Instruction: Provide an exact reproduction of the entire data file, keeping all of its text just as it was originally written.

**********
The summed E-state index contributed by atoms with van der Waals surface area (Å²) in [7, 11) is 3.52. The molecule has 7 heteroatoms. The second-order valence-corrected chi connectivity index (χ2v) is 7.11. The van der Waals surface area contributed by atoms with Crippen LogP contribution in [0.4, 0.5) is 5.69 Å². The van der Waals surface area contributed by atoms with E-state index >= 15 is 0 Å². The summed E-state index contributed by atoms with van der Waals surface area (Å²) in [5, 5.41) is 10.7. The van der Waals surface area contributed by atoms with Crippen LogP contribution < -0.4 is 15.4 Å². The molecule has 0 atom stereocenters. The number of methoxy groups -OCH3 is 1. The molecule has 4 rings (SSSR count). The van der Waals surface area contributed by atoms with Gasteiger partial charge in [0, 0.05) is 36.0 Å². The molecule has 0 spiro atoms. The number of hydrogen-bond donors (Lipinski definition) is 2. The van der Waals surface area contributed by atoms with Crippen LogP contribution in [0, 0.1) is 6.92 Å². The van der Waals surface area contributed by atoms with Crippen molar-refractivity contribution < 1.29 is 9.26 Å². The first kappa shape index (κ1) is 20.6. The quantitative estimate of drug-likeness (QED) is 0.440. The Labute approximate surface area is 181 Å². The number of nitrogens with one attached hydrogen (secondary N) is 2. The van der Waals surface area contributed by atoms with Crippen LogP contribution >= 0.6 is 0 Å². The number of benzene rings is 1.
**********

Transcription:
The summed E-state index contributed by atoms with van der Waals surface area (Å²) in [7, 11) is 3.52. The molecule has 7 heteroatoms. The second-order valence-corrected chi connectivity index (χ2v) is 7.11. The van der Waals surface area contributed by atoms with Crippen LogP contribution in [0.4, 0.5) is 5.69 Å². The van der Waals surface area contributed by atoms with E-state index >= 15 is 0 Å². The summed E-state index contributed by atoms with van der Waals surface area (Å²) in [5, 5.41) is 10.7. The van der Waals surface area contributed by atoms with Crippen LogP contribution < -0.4 is 15.4 Å². The molecule has 0 atom stereocenters. The number of methoxy groups -OCH3 is 1. The molecule has 4 rings (SSSR count). The van der Waals surface area contributed by atoms with Gasteiger partial charge in [0, 0.05) is 36.0 Å². The molecule has 0 spiro atoms. The number of hydrogen-bond donors (Lipinski definition) is 2. The van der Waals surface area contributed by atoms with Crippen LogP contribution in [0, 0.1) is 6.92 Å². The van der Waals surface area contributed by atoms with Crippen molar-refractivity contribution < 1.29 is 9.26 Å². The first kappa shape index (κ1) is 20.6. The quantitative estimate of drug-likeness (QED) is 0.440. The Labute approximate surface area is 181 Å². The number of nitrogens with one attached hydrogen (secondary N) is 2. The van der Waals surface area contributed by atoms with Crippen LogP contribution >= 0.6 is 0 Å². The number of benzene rings is 1.